2012-11-21

Intervju med medarbetare till Joe Biden

En av Joe Bidens tidigare medarbetare, Peter Dahlen, bor numera i Sverige. Jag har på senare tid blivit bekant med honom och bad att få intervju honom om hans tidigare chef. Hur var det att jobba för Biden, stämmer bilden av honom i boken What It Takes - och hur ser hans framtid ut?

Ni kan följa Peter på Twitter: @PeterDahlen

You worked for Joe Biden when he was a Senator. Please tell me about a little bit about yourself and what work you did.

Peter Dahlen: Before moving to Sweden, I served as a counsel to Vice President Biden on the Senate Judiciary Committee. My portfolio included intellectual property, privacy, terrorism, prisons, and other urgent matters that arose from time to time, such as the Florida recount in the 2000 presidential election and the impeachment of President Clinton. I was part of what is called the professional staff that brief Members of Congress on policy issues within the committee’s jurisdiction; plan agendas; review budgets; coordinate hearings and meetings; draft and analyze legislation; draft committee reports; prepare legislation for reporting to the Senate; and assist Members in committee meetings, and on the floor; and monitor the implementation of laws and the administration of programs. Professional staff also maintain liaison with their counterparts in the House of Representatives, executive branch officials, and interest groups with matters before the committee. Prior to that, I served as Legislative Liaison/Issues Coordinator for Citizens for Biden. In that capacity, I was responsible for opposition research, debate preparation and for liaising with the Senate office.

When you read What It Takes by Richard Ben Cramer you get the picture that Joe Biden is a very impulsive guy, very sociable and fun to be around. What is your impression of him and what was it like to work for him?

PD: Richard Ben Cramer paints a pretty accurate picture. In my opinion, Vice President Biden is one of the most compelling American politicians of our time. He has a remarkable ability to connect with people of all stations in life, whether it’s one-on-one or speaking to an audience. What is more, he is utterly authentic and sincere. He is the same in public as he is in private – a passionate advocate for the causes he champions, and a devoted father, husband, grandfather, brother, son, and friend. While Capitol Hill is a high-pressure environment and Vice President Biden was a demanding boss, he was always fair and his integrity was beyond reproach. I was always proud to work for him – indeed I remain proud of my service in his office – and this is a feeling that far too many Congressional staffers do not have occasion to enjoy.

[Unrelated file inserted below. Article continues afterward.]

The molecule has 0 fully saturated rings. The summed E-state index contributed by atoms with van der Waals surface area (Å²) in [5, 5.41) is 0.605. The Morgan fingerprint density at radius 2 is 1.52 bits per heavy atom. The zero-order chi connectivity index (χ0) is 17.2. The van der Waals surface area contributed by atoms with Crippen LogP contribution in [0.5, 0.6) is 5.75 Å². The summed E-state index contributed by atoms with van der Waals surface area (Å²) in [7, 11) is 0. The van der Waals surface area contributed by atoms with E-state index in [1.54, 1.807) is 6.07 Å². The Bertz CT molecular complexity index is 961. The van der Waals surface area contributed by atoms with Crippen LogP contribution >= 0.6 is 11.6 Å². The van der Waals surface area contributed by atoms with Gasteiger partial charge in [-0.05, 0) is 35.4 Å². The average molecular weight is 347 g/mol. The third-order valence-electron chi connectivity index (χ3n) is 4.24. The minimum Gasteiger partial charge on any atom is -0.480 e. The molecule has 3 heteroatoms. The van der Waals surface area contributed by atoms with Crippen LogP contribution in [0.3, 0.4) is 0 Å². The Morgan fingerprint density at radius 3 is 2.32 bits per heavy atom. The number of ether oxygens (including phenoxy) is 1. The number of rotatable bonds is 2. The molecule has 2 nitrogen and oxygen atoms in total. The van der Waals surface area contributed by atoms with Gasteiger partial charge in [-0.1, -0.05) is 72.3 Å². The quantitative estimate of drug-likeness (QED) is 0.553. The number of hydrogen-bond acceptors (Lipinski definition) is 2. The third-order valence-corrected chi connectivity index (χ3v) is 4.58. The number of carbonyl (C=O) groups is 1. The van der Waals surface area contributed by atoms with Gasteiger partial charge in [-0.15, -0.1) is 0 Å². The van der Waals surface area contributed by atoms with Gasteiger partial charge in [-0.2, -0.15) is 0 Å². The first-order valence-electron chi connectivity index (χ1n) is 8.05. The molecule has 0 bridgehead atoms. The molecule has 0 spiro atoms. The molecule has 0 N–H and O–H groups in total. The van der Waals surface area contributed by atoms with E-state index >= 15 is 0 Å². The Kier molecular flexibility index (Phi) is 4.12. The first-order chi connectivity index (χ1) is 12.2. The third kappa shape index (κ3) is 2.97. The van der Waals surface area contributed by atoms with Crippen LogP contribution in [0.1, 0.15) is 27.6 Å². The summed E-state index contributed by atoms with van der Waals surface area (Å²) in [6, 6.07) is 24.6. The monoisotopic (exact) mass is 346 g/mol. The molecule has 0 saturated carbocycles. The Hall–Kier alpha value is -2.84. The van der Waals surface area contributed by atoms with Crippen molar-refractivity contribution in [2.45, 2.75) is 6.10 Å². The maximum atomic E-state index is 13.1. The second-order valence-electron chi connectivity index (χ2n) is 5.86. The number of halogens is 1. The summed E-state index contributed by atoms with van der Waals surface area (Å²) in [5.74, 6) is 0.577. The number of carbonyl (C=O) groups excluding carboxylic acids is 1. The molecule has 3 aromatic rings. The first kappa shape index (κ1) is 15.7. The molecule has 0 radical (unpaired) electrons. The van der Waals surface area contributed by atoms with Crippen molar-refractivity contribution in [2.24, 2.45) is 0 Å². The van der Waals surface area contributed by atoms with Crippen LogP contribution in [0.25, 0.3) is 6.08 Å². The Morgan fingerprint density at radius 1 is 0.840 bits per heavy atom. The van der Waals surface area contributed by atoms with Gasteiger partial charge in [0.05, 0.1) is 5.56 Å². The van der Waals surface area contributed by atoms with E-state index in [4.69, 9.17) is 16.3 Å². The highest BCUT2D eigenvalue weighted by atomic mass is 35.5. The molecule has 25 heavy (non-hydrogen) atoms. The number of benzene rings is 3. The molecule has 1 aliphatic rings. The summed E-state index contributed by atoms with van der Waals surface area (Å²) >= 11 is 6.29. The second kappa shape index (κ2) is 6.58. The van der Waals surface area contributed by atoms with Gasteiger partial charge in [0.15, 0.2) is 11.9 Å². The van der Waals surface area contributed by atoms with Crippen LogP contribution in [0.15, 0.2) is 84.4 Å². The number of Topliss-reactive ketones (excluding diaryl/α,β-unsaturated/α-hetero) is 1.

Valrörelsens skönaste bild.
There is a lot of talk about him running for President in 2016, what is your take on that?

PD: I think he will run. Moreover, it is important that people think he will run, so he can maximize his leverage while serving as Vice President.

Do you think he wants to and do you think he will?

PD: I think he wants to run and I expect that he will run -- at the very least I think he will form an exploratory committee, which is, as you likely know, a precursor to running. Whether he ultimately launches a campaign will depend on a number of factors, most important being the support of his family. And, if Hillary Clinton changes her mind and decides to run, he may opt not to run.

If he runs for President again, what are his chances and biggest obstacles?

PD: In light of his increased name recognition, his strong record of defending the middle class, his foreign policy expertise, his history of bipartisanship on Capitol Hill, and his loyal supporters among President Obama’s finance team, I think his chances are very good and certainly much improved over 2008. I really believe his bipartisan history and friendships will be an asset if he wins the Democratic nomination. To give but one example, he was asked to speak at his friend Republican Senator Strom Thurmond's funeral. In terms of obstacles, aside from a potential run by Secretary Clinton, age (he will be almost 74 in November 2016) and the media’s coverage of incidents where he misspoke are the biggest. And, naturally, any potential run will be heavily influenced by whether President Obama’s second term is deemed a success.
 

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